How Biosimilars Can Reduce Drug Costs by $100+ Billion Over Five Years

Posted by Navitus Health Solutions on Apr 1, 2021 6:00:00 AM

With increasing drug costs, especially in the biologics category, plan sponsors are looking for ways to better manage expenses.

What some plan sponsors may not know is that biosimilars present a clinically viable, yet more cost-effective option. In fact, they can cost 10% to 57% less than the list price of a biologic drug.

Biologics, complex medications at the cutting-edge of drug development, have seen dramatic growth in recent years. Their proportion of net drug spend has increased from 30% in 2014 to 42% in 20181 and the market for biologics in the United States today is worth $211 billion.2

biosimilar blog

Biologics are o
ften, but not always, considered to be specialty medications and are being developed both to treat conditions that have no treatments and as an option for conditions with existing therapies.

To better understand biosimilars and how they may benefit your plan, here’s a behind-the-scenes comparison of the two.


While most medications are created through simple chemical reactions, biologics are manufactured using living cells. These complicated biologic processes make them costly to produce and harder to replicate. As a result, there are no generic biologics. While generics are created by reproducing the exact chemical reactions used in making brand medications, the processes used to make biologics are not as reproducible.

While not perfectly identical, biosimilars are biological products that are highly similar to their reference biologic. For a biosimilar to be approved by the FDA, it must have no clinically meaningful differences in safety, purity and effectiveness compared to the original.

Most biologics and biosimilars are injectable medications, and many utilize complex and proprietary injection devices.


Although they are similar to generics, biosimilars have some key differences:

Biosimilars require a new prescription

While most generic medications are considered by the FDA to be interchangeable with brand medications and can be substituted and dispensed by a pharmacist without notifying the prescriber, this is not the case for biosimilars. To date, no biosimilars have been approved as interchangeable with the original biologic medication, meaning that a new prescription is needed to substitute a biosimilar.

Biosimilars may not be approved for all indications

Biologic drugs are often approved to treat additional conditions long after they first come to market. Because drug makers can be granted a period of exclusivity when a medication is approved, these newer indications are often protected from competition while the older ones are not, meaning a biosimilar may only be approved to treat the older indications. While biosimilars should be just as effective for the newer indications, the lack of FDA-approval may prevent physicians from prescribing a biosimilar.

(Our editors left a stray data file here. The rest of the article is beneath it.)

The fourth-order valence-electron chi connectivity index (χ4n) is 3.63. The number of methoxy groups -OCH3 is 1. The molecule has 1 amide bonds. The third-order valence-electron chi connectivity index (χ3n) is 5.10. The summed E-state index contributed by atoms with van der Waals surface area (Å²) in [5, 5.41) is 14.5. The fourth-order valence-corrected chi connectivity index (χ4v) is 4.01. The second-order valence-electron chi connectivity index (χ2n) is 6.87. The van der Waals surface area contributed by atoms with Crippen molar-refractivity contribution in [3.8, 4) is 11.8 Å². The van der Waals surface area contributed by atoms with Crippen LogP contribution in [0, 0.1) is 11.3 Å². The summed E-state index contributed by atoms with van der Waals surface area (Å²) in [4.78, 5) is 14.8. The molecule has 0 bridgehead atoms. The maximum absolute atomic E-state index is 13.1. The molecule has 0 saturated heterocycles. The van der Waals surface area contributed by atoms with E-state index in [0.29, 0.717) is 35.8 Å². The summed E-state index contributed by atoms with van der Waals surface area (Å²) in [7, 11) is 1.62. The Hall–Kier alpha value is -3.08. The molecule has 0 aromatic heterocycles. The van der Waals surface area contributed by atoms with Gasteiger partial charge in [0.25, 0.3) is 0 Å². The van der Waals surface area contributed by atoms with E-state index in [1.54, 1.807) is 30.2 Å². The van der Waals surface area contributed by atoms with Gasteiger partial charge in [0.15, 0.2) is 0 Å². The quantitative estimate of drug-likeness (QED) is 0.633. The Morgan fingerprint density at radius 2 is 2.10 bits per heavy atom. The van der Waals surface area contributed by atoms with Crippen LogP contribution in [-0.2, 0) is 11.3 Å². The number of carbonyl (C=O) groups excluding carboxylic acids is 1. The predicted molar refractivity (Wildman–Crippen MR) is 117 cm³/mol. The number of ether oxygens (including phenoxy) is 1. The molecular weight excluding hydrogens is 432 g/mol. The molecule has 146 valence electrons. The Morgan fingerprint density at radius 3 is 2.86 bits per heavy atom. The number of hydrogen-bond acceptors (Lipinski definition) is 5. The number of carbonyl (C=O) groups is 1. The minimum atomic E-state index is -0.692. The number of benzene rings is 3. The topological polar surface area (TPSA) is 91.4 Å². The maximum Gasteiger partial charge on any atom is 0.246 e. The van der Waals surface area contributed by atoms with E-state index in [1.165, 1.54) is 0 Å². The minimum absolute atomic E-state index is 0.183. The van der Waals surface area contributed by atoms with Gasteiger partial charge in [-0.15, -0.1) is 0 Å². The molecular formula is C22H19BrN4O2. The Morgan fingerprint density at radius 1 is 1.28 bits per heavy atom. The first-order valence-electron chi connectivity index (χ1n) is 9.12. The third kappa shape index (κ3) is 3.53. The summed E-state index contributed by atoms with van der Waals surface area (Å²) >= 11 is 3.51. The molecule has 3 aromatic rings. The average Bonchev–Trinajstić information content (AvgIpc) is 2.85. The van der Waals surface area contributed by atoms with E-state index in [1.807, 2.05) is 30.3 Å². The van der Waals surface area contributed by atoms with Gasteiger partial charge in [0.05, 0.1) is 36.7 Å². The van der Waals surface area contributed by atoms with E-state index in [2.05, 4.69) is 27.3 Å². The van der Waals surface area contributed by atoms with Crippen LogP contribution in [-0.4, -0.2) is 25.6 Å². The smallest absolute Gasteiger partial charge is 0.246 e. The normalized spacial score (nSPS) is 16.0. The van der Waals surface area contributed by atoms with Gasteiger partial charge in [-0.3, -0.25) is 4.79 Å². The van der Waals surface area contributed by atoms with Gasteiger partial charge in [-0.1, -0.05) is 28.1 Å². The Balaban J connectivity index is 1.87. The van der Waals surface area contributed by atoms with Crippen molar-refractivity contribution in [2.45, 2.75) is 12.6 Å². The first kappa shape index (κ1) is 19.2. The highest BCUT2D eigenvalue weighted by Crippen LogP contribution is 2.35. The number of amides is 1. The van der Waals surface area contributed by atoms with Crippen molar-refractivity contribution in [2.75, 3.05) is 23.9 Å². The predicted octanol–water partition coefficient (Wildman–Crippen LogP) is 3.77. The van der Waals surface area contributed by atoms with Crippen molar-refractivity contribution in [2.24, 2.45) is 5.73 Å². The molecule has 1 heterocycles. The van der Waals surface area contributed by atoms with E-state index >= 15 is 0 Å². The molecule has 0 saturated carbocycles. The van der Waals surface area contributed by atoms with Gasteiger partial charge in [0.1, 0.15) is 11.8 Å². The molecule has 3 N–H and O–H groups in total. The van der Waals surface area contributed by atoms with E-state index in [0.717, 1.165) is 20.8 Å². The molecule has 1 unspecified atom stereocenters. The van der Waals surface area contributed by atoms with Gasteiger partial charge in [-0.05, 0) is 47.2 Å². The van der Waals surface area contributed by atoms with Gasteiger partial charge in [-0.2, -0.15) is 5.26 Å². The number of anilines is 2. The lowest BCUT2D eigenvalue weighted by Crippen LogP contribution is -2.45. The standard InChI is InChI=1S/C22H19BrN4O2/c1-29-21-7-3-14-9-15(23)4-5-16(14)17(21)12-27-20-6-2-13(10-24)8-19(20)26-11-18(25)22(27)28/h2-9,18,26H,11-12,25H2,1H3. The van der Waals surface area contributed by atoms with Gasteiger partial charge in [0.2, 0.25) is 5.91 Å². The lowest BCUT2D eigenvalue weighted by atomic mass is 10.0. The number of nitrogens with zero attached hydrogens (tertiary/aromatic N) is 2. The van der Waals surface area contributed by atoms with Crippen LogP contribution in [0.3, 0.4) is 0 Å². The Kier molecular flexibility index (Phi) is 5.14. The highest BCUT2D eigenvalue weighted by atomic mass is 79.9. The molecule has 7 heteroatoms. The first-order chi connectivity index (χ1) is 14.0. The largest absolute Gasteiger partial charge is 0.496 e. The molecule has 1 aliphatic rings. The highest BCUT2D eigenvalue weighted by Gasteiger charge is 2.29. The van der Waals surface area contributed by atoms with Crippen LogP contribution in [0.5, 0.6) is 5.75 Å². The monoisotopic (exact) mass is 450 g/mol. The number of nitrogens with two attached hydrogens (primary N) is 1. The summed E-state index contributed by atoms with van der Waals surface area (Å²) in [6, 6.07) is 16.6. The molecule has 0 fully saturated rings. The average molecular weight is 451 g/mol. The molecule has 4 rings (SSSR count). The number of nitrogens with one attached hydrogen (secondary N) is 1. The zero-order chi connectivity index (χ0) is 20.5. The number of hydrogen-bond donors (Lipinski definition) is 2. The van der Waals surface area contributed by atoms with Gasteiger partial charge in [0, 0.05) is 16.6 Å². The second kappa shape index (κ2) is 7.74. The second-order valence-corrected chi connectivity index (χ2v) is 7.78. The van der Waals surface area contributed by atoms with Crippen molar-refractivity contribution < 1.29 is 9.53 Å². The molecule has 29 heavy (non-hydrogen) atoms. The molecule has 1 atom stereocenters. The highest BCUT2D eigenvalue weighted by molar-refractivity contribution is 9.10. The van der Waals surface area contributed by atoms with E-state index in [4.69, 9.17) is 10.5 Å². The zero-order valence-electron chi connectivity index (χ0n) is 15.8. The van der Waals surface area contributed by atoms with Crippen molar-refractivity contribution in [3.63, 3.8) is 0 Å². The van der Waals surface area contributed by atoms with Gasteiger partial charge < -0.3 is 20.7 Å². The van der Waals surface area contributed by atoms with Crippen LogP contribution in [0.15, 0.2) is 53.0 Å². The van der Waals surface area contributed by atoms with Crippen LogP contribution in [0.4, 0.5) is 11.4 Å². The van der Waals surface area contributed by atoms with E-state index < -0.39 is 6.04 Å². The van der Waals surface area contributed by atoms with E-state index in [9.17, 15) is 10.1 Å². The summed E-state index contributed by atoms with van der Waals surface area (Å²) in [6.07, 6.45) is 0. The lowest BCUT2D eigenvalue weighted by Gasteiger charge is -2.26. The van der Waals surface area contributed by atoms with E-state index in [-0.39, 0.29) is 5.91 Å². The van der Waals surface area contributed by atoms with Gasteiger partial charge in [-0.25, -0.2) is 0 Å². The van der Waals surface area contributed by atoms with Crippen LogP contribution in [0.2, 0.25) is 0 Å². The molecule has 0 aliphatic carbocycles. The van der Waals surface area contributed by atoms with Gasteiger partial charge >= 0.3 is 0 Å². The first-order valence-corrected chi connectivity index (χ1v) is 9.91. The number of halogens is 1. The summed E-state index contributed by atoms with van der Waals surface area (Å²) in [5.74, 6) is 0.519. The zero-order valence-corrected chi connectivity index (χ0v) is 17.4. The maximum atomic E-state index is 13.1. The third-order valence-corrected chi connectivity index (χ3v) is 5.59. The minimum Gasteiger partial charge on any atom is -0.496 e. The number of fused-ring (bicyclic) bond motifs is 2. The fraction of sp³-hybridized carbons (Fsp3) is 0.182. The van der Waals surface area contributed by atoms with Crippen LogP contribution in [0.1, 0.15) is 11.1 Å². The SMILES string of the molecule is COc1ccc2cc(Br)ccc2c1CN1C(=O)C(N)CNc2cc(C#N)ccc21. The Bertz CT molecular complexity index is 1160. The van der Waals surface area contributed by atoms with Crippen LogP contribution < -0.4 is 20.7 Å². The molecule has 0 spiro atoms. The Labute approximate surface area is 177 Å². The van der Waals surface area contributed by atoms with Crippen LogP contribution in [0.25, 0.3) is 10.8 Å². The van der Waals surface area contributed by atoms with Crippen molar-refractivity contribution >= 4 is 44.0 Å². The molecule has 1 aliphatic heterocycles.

According the IQVIA Institute, biosimilars are projected to produce $104 billion in savings between 2020 and 2024, a huge jump from $19 billion in savings between 2015 and 2019. This is a result of an anticipated increase in the availability and use of biosimilars. While only 33 biosimilars have been approved so far, 108 are currently in development. To add to this, 19% of the biologics market is already experiencing competition from biosimilars and an additional 64% will face potential future competition.2

Furthermore, individual biosimilars are increasing their market share relative to their reference products. While biosimilars were previously slow to gain acceptance, three 2019 launches, bevacizumab, trastuzumab and rituximab, have grown to almost 60% of their respective markets after only two years.2

In addition to savings for plan sponsors and the health care system as a whole, biosimilars can reduce costs for members as well. Members with a plan design that requires them to pay a fixed percentage, commonly referred to as co-insurance, benefit from reduced list prices. Also, biosimilars may be placed on lower formulary tiers to reduce copayments, similar to traditional generics.

Biosimilars have the potential to enable savings for both plan sponsors and members and Navitus encourages their use for every available condition, either through our standard pharmacy benefit formulary or our Medically Administered Product (MAP) formulary.

For more information, check out our e-book on achieving a waste-free formulary.

e book 7 waste cover_tiltedE-book Download


  1. Aitken, Murray. Biologics Market Dynamics: Setting the Stage for Biosimilars. IQVIA Institute. Published March 9, 2020. Accessed March 2, 2021.
  2. Biosimilars in the United States 2020–2024. IQVIA Institute. Published September 29, 2020. Accessed March 1, 2021.

Topics: Insider

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